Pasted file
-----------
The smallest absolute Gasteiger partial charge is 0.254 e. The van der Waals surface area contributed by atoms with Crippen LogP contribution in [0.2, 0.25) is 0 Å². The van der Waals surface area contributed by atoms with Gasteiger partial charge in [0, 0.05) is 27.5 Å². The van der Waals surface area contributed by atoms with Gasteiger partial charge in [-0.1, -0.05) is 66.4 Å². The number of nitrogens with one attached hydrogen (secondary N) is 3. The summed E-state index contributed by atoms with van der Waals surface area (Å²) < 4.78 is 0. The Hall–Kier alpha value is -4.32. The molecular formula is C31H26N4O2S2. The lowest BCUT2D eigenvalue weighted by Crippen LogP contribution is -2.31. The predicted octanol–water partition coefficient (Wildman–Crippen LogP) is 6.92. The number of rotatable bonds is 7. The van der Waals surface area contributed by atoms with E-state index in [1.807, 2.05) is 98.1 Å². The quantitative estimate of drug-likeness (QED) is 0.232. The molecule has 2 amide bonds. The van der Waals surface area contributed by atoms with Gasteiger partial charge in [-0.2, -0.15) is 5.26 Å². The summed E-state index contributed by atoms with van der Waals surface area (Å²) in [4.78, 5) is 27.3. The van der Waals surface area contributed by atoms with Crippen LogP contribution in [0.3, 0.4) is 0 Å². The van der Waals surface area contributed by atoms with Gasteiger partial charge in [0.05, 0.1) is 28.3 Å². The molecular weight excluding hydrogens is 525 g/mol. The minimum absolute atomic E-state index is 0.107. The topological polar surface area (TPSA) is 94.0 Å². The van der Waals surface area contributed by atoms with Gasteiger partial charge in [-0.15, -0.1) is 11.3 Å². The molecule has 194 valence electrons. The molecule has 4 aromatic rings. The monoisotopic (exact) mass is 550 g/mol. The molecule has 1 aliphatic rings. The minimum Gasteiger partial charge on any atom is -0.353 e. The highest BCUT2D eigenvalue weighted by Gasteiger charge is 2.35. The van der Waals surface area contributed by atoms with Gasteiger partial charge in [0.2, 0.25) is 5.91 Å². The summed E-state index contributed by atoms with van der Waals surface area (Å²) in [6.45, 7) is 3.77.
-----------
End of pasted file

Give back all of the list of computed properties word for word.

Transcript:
The smallest absolute Gasteiger partial charge is 0.254 e. The van der Waals surface area contributed by atoms with Crippen LogP contribution in [0.2, 0.25) is 0 Å². The van der Waals surface area contributed by atoms with Gasteiger partial charge in [0, 0.05) is 27.5 Å². The van der Waals surface area contributed by atoms with Gasteiger partial charge in [-0.1, -0.05) is 66.4 Å². The number of nitrogens with one attached hydrogen (secondary N) is 3. The summed E-state index contributed by atoms with van der Waals surface area (Å²) < 4.78 is 0. The Hall–Kier alpha value is -4.32. The molecular formula is C31H26N4O2S2. The lowest BCUT2D eigenvalue weighted by Crippen LogP contribution is -2.31. The predicted octanol–water partition coefficient (Wildman–Crippen LogP) is 6.92. The number of rotatable bonds is 7. The van der Waals surface area contributed by atoms with E-state index in [1.807, 2.05) is 98.1 Å². The quantitative estimate of drug-likeness (QED) is 0.232. The molecule has 2 amide bonds. The van der Waals surface area contributed by atoms with Gasteiger partial charge in [-0.2, -0.15) is 5.26 Å². The summed E-state index contributed by atoms with van der Waals surface area (Å²) in [4.78, 5) is 27.3. The van der Waals surface area contributed by atoms with Crippen LogP contribution in [0.3, 0.4) is 0 Å². The van der Waals surface area contributed by atoms with Gasteiger partial charge in [0.05, 0.1) is 28.3 Å². The molecular weight excluding hydrogens is 525 g/mol. The minimum absolute atomic E-state index is 0.107. The topological polar surface area (TPSA) is 94.0 Å². The van der Waals surface area contributed by atoms with Gasteiger partial charge in [-0.15, -0.1) is 11.3 Å². The molecule has 194 valence electrons. The molecule has 4 aromatic rings. The monoisotopic (exact) mass is 550 g/mol. The molecule has 1 aliphatic rings. The minimum Gasteiger partial charge on any atom is -0.353 e. The highest BCUT2D eigenvalue weighted by Gasteiger charge is 2.35. The van der Waals surface area contributed by atoms with Gasteiger partial charge in [0.2, 0.25) is 5.91 Å². The summed E-state index contributed by atoms with van der Waals surface area (Å²) in [6.45, 7) is 3.77.